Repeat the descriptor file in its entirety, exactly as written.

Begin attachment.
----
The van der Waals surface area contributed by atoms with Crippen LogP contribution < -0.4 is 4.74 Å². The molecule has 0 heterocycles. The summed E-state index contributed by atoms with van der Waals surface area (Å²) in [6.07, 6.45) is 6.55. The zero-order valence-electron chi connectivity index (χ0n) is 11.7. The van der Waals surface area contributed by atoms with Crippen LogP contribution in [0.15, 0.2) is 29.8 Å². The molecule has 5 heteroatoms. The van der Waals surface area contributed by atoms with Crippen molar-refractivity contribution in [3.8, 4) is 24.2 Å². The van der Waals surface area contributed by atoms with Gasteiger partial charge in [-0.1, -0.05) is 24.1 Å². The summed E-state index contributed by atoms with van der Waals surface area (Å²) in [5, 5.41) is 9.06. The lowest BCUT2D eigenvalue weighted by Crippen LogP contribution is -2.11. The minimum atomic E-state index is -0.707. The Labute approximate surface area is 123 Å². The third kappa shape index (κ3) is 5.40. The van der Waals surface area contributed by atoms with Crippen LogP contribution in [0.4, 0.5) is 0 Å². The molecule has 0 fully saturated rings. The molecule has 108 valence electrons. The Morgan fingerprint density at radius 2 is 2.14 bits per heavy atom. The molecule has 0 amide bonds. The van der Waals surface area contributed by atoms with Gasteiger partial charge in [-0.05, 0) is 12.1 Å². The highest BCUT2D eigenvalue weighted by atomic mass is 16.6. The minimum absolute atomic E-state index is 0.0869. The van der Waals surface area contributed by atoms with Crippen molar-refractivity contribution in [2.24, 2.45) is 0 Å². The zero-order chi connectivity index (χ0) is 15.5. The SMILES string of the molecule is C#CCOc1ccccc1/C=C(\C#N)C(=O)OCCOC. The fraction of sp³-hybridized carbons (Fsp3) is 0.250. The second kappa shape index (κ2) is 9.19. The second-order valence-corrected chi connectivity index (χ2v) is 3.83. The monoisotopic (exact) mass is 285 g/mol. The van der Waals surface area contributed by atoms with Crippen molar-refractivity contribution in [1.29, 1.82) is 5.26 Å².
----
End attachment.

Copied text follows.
The van der Waals surface area contributed by atoms with Crippen LogP contribution < -0.4 is 4.74 Å². The molecule has 0 heterocycles. The summed E-state index contributed by atoms with van der Waals surface area (Å²) in [6.07, 6.45) is 6.55. The zero-order valence-electron chi connectivity index (χ0n) is 11.7. The van der Waals surface area contributed by atoms with Crippen LogP contribution in [0.15, 0.2) is 29.8 Å². The molecule has 5 heteroatoms. The van der Waals surface area contributed by atoms with Crippen molar-refractivity contribution in [3.8, 4) is 24.2 Å². The van der Waals surface area contributed by atoms with Gasteiger partial charge in [-0.1, -0.05) is 24.1 Å². The summed E-state index contributed by atoms with van der Waals surface area (Å²) in [5, 5.41) is 9.06. The lowest BCUT2D eigenvalue weighted by Crippen LogP contribution is -2.11. The minimum atomic E-state index is -0.707. The Labute approximate surface area is 123 Å². The third kappa shape index (κ3) is 5.40. The van der Waals surface area contributed by atoms with Crippen LogP contribution in [0.4, 0.5) is 0 Å². The molecule has 0 fully saturated rings. The molecule has 108 valence electrons. The Morgan fingerprint density at radius 2 is 2.14 bits per heavy atom. The molecule has 0 amide bonds. The van der Waals surface area contributed by atoms with Gasteiger partial charge in [-0.05, 0) is 12.1 Å². The highest BCUT2D eigenvalue weighted by atomic mass is 16.6. The minimum absolute atomic E-state index is 0.0869. The van der Waals surface area contributed by atoms with Crippen molar-refractivity contribution in [2.24, 2.45) is 0 Å². The zero-order chi connectivity index (χ0) is 15.5. The SMILES string of the molecule is C#CCOc1ccccc1/C=C(\C#N)C(=O)OCCOC. The fraction of sp³-hybridized carbons (Fsp3) is 0.250. The second kappa shape index (κ2) is 9.19. The second-order valence-corrected chi connectivity index (χ2v) is 3.83. The monoisotopic (exact) mass is 285 g/mol. The van der Waals surface area contributed by atoms with Crippen molar-refractivity contribution in [1.29, 1.82) is 5.26 Å².